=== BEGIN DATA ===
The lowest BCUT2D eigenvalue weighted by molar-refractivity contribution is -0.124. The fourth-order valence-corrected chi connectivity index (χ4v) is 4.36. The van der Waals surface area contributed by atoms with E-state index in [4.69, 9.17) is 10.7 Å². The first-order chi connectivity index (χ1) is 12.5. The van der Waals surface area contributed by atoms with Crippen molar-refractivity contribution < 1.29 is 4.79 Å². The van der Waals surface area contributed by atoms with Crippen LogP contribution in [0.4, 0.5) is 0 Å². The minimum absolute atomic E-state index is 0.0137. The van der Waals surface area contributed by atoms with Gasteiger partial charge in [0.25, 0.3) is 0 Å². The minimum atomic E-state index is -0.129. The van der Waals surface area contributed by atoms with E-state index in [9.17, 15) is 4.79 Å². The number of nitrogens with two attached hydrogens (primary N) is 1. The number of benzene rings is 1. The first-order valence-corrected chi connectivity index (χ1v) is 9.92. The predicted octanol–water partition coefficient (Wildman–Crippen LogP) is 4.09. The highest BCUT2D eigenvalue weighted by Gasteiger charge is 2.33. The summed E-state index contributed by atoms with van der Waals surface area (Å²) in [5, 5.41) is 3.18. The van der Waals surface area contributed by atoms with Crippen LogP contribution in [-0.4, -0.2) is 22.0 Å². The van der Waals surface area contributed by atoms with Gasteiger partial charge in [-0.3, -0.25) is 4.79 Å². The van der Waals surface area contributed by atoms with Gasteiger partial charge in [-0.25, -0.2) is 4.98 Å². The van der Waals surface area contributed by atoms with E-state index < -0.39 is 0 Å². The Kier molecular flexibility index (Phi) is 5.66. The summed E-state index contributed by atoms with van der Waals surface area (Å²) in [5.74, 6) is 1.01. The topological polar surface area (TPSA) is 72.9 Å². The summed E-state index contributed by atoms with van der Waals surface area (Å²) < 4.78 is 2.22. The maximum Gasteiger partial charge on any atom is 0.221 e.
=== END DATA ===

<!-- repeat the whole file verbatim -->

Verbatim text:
The lowest BCUT2D eigenvalue weighted by molar-refractivity contribution is -0.124. The fourth-order valence-corrected chi connectivity index (χ4v) is 4.36. The van der Waals surface area contributed by atoms with E-state index in [4.69, 9.17) is 10.7 Å². The first-order chi connectivity index (χ1) is 12.5. The van der Waals surface area contributed by atoms with Crippen molar-refractivity contribution < 1.29 is 4.79 Å². The van der Waals surface area contributed by atoms with Crippen LogP contribution in [0.4, 0.5) is 0 Å². The minimum absolute atomic E-state index is 0.0137. The van der Waals surface area contributed by atoms with Gasteiger partial charge in [0.25, 0.3) is 0 Å². The minimum atomic E-state index is -0.129. The van der Waals surface area contributed by atoms with E-state index in [9.17, 15) is 4.79 Å². The number of nitrogens with two attached hydrogens (primary N) is 1. The number of benzene rings is 1. The first-order valence-corrected chi connectivity index (χ1v) is 9.92. The predicted octanol–water partition coefficient (Wildman–Crippen LogP) is 4.09. The highest BCUT2D eigenvalue weighted by Gasteiger charge is 2.33. The summed E-state index contributed by atoms with van der Waals surface area (Å²) in [5, 5.41) is 3.18. The van der Waals surface area contributed by atoms with Crippen LogP contribution in [-0.4, -0.2) is 22.0 Å². The van der Waals surface area contributed by atoms with Gasteiger partial charge in [-0.3, -0.25) is 4.79 Å². The van der Waals surface area contributed by atoms with Gasteiger partial charge in [-0.25, -0.2) is 4.98 Å². The van der Waals surface area contributed by atoms with E-state index < -0.39 is 0 Å². The Kier molecular flexibility index (Phi) is 5.66. The summed E-state index contributed by atoms with van der Waals surface area (Å²) in [5.74, 6) is 1.01. The topological polar surface area (TPSA) is 72.9 Å². The summed E-state index contributed by atoms with van der Waals surface area (Å²) < 4.78 is 2.22. The maximum Gasteiger partial charge on any atom is 0.221 e.